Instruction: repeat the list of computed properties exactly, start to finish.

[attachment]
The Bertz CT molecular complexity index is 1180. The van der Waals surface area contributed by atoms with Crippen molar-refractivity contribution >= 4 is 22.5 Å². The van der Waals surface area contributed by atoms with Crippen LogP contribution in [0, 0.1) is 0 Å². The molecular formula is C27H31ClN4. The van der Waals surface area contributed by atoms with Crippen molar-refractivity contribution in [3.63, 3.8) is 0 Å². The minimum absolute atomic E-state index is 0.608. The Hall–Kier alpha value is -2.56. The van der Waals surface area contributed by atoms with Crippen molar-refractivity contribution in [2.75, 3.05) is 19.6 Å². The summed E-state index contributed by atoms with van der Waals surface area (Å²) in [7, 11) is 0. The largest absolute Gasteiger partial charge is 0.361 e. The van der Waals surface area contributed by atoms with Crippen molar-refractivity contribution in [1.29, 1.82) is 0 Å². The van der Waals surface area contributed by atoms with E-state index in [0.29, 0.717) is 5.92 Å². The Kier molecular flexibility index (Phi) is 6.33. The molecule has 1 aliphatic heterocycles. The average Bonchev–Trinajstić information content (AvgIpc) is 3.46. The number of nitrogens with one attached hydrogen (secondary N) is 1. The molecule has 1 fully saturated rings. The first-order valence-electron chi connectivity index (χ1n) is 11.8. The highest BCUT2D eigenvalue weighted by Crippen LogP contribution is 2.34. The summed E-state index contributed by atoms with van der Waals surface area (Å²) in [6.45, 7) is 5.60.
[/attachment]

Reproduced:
The Bertz CT molecular complexity index is 1180. The van der Waals surface area contributed by atoms with Crippen molar-refractivity contribution >= 4 is 22.5 Å². The van der Waals surface area contributed by atoms with Crippen LogP contribution in [0, 0.1) is 0 Å². The molecular formula is C27H31ClN4. The van der Waals surface area contributed by atoms with Crippen molar-refractivity contribution in [3.63, 3.8) is 0 Å². The minimum absolute atomic E-state index is 0.608. The Hall–Kier alpha value is -2.56. The van der Waals surface area contributed by atoms with Crippen molar-refractivity contribution in [2.75, 3.05) is 19.6 Å². The summed E-state index contributed by atoms with van der Waals surface area (Å²) in [7, 11) is 0. The largest absolute Gasteiger partial charge is 0.361 e. The van der Waals surface area contributed by atoms with Crippen molar-refractivity contribution in [1.29, 1.82) is 0 Å². The van der Waals surface area contributed by atoms with E-state index in [0.29, 0.717) is 5.92 Å². The Kier molecular flexibility index (Phi) is 6.33. The molecule has 1 aliphatic heterocycles. The average Bonchev–Trinajstić information content (AvgIpc) is 3.46. The number of nitrogens with one attached hydrogen (secondary N) is 1. The molecule has 1 fully saturated rings. The first-order valence-electron chi connectivity index (χ1n) is 11.8. The highest BCUT2D eigenvalue weighted by Crippen LogP contribution is 2.34. The summed E-state index contributed by atoms with van der Waals surface area (Å²) in [6.45, 7) is 5.60.